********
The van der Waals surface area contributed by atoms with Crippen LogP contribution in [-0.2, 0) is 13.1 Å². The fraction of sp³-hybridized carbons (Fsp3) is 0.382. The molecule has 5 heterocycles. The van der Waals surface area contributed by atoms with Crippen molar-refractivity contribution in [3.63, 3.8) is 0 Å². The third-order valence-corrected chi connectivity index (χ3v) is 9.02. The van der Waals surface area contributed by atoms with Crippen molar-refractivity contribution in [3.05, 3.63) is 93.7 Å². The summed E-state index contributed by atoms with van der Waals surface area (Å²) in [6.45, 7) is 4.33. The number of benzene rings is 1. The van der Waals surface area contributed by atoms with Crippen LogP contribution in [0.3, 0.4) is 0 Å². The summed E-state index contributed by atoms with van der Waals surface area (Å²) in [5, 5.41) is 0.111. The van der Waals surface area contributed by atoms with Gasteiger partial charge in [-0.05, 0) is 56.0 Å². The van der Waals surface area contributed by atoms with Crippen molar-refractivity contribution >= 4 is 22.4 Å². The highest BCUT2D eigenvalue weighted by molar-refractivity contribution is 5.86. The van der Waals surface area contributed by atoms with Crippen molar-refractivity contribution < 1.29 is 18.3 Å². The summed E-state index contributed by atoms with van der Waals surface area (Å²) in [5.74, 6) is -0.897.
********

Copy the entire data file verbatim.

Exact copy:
The van der Waals surface area contributed by atoms with Crippen LogP contribution in [-0.2, 0) is 13.1 Å². The fraction of sp³-hybridized carbons (Fsp3) is 0.382. The molecule has 5 heterocycles. The van der Waals surface area contributed by atoms with Crippen molar-refractivity contribution in [3.63, 3.8) is 0 Å². The third-order valence-corrected chi connectivity index (χ3v) is 9.02. The van der Waals surface area contributed by atoms with Crippen molar-refractivity contribution in [3.05, 3.63) is 93.7 Å². The summed E-state index contributed by atoms with van der Waals surface area (Å²) in [6.45, 7) is 4.33. The number of benzene rings is 1. The van der Waals surface area contributed by atoms with Crippen LogP contribution in [0.3, 0.4) is 0 Å². The summed E-state index contributed by atoms with van der Waals surface area (Å²) in [5, 5.41) is 0.111. The van der Waals surface area contributed by atoms with Gasteiger partial charge in [-0.05, 0) is 56.0 Å². The van der Waals surface area contributed by atoms with Crippen molar-refractivity contribution >= 4 is 22.4 Å². The highest BCUT2D eigenvalue weighted by molar-refractivity contribution is 5.86. The van der Waals surface area contributed by atoms with Crippen molar-refractivity contribution < 1.29 is 18.3 Å². The summed E-state index contributed by atoms with van der Waals surface area (Å²) in [5.74, 6) is -0.897.